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primitive

[prim-i-tiv] /ˈprɪm ɪ tɪv/
adjective
1.
being the first or earliest of the kind or in existence, especially in an early age of the world:
primitive forms of life.
2.
early in the history of the world or of humankind.
3.
characteristic of early ages or of an early state of human development:
primitive toolmaking.
4.
Anthropology. of or pertaining to a preliterate or tribal people having cultural or physical similarities with their early ancestors: no longer in technical use.
5.
unaffected or little affected by civilizing influences; uncivilized; savage:
primitive passions.
6.
being in its earliest period; early:
the primitive phase of the history of a town.
7.
old-fashioned:
primitive ideas and habits.
8.
simple; unsophisticated:
a primitive farm implement.
9.
crude; unrefined:
primitive living conditions.
10.
Linguistics.
  1. of or pertaining to a form from which a word or other linguistic form is derived; not derivative; original or radical.
  2. of or pertaining to a protolanguage.
  3. of or pertaining to a linguistic prime.
11.
primary, as distinguished from secondary.
12.
Biology.
  1. rudimentary; primordial.
  2. noting species, varieties, etc., only slightly evolved from early antecedent types.
  3. of early formation and temporary, as a part that subsequently disappears.
noun
13.
someone or something primitive.
14.
Fine Arts.
  1. an artist of a preliterate culture.
  2. a naive or unschooled artist.
  3. an artist belonging to the early stage in the development of a style.
  4. a work of art by a primitive artist.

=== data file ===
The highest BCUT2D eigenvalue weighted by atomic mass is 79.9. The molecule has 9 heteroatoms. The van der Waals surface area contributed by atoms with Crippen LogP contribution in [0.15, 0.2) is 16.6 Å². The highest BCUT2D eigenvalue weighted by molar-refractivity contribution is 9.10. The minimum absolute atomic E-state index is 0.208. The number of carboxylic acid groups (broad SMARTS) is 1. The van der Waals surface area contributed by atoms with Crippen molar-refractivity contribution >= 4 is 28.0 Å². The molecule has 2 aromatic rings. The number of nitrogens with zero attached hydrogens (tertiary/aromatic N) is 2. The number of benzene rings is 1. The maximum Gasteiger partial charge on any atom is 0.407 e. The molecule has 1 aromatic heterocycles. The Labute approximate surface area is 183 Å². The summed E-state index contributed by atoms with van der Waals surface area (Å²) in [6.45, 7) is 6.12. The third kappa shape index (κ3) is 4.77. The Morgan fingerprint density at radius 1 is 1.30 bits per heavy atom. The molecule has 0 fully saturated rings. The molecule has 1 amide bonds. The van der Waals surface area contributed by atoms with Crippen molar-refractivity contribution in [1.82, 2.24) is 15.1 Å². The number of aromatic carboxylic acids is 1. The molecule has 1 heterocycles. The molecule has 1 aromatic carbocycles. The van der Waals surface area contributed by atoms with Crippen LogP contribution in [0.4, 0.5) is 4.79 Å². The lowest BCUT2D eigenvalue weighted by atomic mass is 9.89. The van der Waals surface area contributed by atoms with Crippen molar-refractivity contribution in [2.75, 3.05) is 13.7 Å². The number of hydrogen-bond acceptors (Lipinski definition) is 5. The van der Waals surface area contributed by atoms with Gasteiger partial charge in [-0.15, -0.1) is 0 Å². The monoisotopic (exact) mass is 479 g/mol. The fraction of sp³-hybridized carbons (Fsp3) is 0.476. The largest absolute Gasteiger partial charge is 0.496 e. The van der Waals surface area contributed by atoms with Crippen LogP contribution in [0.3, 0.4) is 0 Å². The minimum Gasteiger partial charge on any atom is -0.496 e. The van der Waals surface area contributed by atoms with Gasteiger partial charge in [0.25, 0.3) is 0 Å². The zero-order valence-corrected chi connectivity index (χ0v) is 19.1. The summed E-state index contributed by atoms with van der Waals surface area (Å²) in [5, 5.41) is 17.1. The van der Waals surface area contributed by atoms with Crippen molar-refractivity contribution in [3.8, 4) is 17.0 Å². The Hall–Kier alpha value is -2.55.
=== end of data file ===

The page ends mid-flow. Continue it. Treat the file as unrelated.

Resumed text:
15.
Mathematics.
  1. a geometric or algebraic form or expression from which another is derived.
  2. a function of which the derivative is a given function.
16.
Linguistics. the form from which a given word or other linguistic form has been derived, by either morphological or historical processes, as take in undertake.
Origin
1350-1400
1350-1400; Middle English (noun and adj.) (< Middle French primitif) < Latin prīmitīvus first of its kind. See prime, -itive
Related forms
primitively, adverb
primitiveness, primitivity, noun
nonprimitive, adjective, noun
nonprimitively, adverb
nonprimitiveness, noun
preprimitive, adjective
pseudoprimitive, adjective
semiprimitive, adjective
unprimitive, adjective
unprimitively, adverb
unprimitiveness, noun
Synonyms
1, 2. prehistoric, primal, primary, primordial, original, aboriginal, antediluvian, pristine. See prime.
Dictionary.com Unabridged
Based on the Random House Dictionary, © Random House, Inc. 2014.
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Examples from the web for primitive
  • Ancient forms of tattoo removal included primitive dermabrasion-scraping the skin with rough surfaces, such as sandpaper.
  • Although these ancient beings were primitive, they clearly resembled modern humans.
  • The ancient bone shares features with primitive fish fins, but also has characteristics of a true limb bone.
  • It was unquestionably primitive and certainly barbaric.
  • My emotional and primitive brain is easily angered, but quickly pacified by shiny objects.
  • In primitive terms, our sun is threatened.
  • This primitive passport did the trick.
  • Their locomotion was as primitive as their bodies; it resembled crawling rather than walking.
  • Maybe there is a primitive, deep-seated wisdom in our penchant for play generally, and for athletics in particular.
  • The pace of advancement is so fast, that is, that today's devices may appear primitive if not useless a few years hence.
British Dictionary definitions for primitive

primitive

/ˈprɪmɪtɪv/
adjective
1.
of or belonging to the first or beginning; original
2.
characteristic of an early state, esp in being crude or uncivilized: a primitive dwelling
3.
(anthropol) denoting or relating to a preliterate and nonindustrial social system
4.
(biology)